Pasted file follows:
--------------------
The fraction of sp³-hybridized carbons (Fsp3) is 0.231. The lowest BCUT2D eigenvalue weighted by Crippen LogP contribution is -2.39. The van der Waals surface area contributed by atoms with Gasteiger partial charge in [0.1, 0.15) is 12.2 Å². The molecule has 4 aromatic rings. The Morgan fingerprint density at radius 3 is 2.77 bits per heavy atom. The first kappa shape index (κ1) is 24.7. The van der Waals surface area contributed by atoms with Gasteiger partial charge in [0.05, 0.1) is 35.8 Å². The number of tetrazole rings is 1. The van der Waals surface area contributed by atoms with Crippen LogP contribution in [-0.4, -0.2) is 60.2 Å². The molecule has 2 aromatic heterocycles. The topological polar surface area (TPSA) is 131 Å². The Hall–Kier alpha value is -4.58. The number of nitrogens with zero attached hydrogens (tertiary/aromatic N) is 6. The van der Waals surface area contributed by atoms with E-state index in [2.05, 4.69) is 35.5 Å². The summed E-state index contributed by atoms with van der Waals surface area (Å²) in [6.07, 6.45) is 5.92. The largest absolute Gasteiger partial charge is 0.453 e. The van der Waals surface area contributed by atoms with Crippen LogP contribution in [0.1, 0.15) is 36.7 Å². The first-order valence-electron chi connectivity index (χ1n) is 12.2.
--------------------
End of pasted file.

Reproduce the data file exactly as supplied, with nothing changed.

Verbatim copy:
The fraction of sp³-hybridized carbons (Fsp3) is 0.231. The lowest BCUT2D eigenvalue weighted by Crippen LogP contribution is -2.39. The van der Waals surface area contributed by atoms with Gasteiger partial charge in [0.1, 0.15) is 12.2 Å². The molecule has 4 aromatic rings. The Morgan fingerprint density at radius 3 is 2.77 bits per heavy atom. The first kappa shape index (κ1) is 24.7. The van der Waals surface area contributed by atoms with Gasteiger partial charge in [0.05, 0.1) is 35.8 Å². The number of tetrazole rings is 1. The van der Waals surface area contributed by atoms with Crippen LogP contribution in [-0.4, -0.2) is 60.2 Å². The molecule has 2 aromatic heterocycles. The topological polar surface area (TPSA) is 131 Å². The Hall–Kier alpha value is -4.58. The number of nitrogens with zero attached hydrogens (tertiary/aromatic N) is 6. The van der Waals surface area contributed by atoms with E-state index in [2.05, 4.69) is 35.5 Å². The summed E-state index contributed by atoms with van der Waals surface area (Å²) in [6.07, 6.45) is 5.92. The largest absolute Gasteiger partial charge is 0.453 e. The van der Waals surface area contributed by atoms with Crippen LogP contribution in [0.1, 0.15) is 36.7 Å². The first-order valence-electron chi connectivity index (χ1n) is 12.2.